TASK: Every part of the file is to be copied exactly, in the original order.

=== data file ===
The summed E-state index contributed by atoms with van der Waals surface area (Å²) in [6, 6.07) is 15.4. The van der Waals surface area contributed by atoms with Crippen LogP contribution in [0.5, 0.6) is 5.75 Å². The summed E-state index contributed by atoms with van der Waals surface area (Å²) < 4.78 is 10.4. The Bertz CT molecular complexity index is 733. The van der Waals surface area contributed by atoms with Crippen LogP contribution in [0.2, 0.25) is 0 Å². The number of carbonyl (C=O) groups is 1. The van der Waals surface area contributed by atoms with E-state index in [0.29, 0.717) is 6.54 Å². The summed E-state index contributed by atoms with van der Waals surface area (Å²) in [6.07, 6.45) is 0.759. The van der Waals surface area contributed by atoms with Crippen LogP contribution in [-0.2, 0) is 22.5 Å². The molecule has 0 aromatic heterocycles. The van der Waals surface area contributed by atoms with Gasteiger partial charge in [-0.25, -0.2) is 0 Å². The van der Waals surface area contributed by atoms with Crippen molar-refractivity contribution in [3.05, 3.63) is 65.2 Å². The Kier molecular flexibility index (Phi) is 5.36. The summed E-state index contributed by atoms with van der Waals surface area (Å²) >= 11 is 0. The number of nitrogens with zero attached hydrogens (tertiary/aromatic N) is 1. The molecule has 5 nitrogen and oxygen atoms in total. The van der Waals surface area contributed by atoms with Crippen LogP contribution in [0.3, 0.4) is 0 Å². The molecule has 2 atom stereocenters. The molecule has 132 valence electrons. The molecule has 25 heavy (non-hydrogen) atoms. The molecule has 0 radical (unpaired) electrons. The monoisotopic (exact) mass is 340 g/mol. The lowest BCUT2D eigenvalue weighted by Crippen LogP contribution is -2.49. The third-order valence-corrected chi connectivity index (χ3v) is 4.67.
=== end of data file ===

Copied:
The summed E-state index contributed by atoms with van der Waals surface area (Å²) in [6, 6.07) is 15.4. The van der Waals surface area contributed by atoms with Crippen LogP contribution in [0.5, 0.6) is 5.75 Å². The summed E-state index contributed by atoms with van der Waals surface area (Å²) < 4.78 is 10.4. The Bertz CT molecular complexity index is 733. The van der Waals surface area contributed by atoms with Crippen LogP contribution in [0.2, 0.25) is 0 Å². The number of carbonyl (C=O) groups is 1. The van der Waals surface area contributed by atoms with E-state index in [0.29, 0.717) is 6.54 Å². The summed E-state index contributed by atoms with van der Waals surface area (Å²) in [6.07, 6.45) is 0.759. The van der Waals surface area contributed by atoms with Crippen LogP contribution in [-0.2, 0) is 22.5 Å². The molecule has 0 aromatic heterocycles. The van der Waals surface area contributed by atoms with Gasteiger partial charge in [-0.25, -0.2) is 0 Å². The van der Waals surface area contributed by atoms with Crippen molar-refractivity contribution in [3.05, 3.63) is 65.2 Å². The Kier molecular flexibility index (Phi) is 5.36. The summed E-state index contributed by atoms with van der Waals surface area (Å²) >= 11 is 0. The number of nitrogens with zero attached hydrogens (tertiary/aromatic N) is 1. The molecule has 5 nitrogen and oxygen atoms in total. The van der Waals surface area contributed by atoms with Crippen LogP contribution in [0.3, 0.4) is 0 Å². The molecule has 2 atom stereocenters. The molecule has 132 valence electrons. The molecule has 25 heavy (non-hydrogen) atoms. The molecule has 0 radical (unpaired) electrons. The monoisotopic (exact) mass is 340 g/mol. The lowest BCUT2D eigenvalue weighted by Crippen LogP contribution is -2.49. The third-order valence-corrected chi connectivity index (χ3v) is 4.67.